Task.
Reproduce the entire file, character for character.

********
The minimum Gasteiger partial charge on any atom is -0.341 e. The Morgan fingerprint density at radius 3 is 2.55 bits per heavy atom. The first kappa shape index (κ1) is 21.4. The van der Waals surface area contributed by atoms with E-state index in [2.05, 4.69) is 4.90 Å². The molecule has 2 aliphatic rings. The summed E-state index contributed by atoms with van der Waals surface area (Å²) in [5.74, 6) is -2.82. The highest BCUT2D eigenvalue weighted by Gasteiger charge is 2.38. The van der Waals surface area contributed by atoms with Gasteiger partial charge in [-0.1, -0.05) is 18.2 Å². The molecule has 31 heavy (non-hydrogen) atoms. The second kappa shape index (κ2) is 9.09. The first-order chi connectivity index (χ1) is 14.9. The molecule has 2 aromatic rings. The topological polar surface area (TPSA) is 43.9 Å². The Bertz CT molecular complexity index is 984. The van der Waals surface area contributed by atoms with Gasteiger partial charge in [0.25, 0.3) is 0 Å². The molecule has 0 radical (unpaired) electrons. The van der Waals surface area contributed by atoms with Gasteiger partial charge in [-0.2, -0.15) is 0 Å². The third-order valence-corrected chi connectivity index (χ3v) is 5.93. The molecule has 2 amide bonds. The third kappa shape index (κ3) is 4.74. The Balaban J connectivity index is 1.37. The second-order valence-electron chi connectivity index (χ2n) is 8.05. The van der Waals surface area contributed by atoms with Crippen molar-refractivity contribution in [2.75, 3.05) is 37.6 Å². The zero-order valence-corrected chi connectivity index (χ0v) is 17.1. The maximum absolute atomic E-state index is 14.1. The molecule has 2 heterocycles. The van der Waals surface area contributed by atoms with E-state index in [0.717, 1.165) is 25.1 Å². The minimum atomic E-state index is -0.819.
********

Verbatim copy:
The minimum Gasteiger partial charge on any atom is -0.341 e. The Morgan fingerprint density at radius 3 is 2.55 bits per heavy atom. The first kappa shape index (κ1) is 21.4. The van der Waals surface area contributed by atoms with E-state index in [2.05, 4.69) is 4.90 Å². The molecule has 2 aliphatic rings. The summed E-state index contributed by atoms with van der Waals surface area (Å²) in [5.74, 6) is -2.82. The highest BCUT2D eigenvalue weighted by Gasteiger charge is 2.38. The van der Waals surface area contributed by atoms with Gasteiger partial charge in [-0.1, -0.05) is 18.2 Å². The molecule has 31 heavy (non-hydrogen) atoms. The second kappa shape index (κ2) is 9.09. The first-order chi connectivity index (χ1) is 14.9. The molecule has 2 aromatic rings. The topological polar surface area (TPSA) is 43.9 Å². The Bertz CT molecular complexity index is 984. The van der Waals surface area contributed by atoms with Gasteiger partial charge in [0.25, 0.3) is 0 Å². The molecule has 0 radical (unpaired) electrons. The van der Waals surface area contributed by atoms with Gasteiger partial charge in [-0.2, -0.15) is 0 Å². The third-order valence-corrected chi connectivity index (χ3v) is 5.93. The molecule has 2 amide bonds. The third kappa shape index (κ3) is 4.74. The Balaban J connectivity index is 1.37. The second-order valence-electron chi connectivity index (χ2n) is 8.05. The van der Waals surface area contributed by atoms with Crippen molar-refractivity contribution in [2.75, 3.05) is 37.6 Å². The zero-order valence-corrected chi connectivity index (χ0v) is 17.1. The maximum absolute atomic E-state index is 14.1. The molecule has 2 heterocycles. The van der Waals surface area contributed by atoms with E-state index in [0.717, 1.165) is 25.1 Å². The minimum atomic E-state index is -0.819.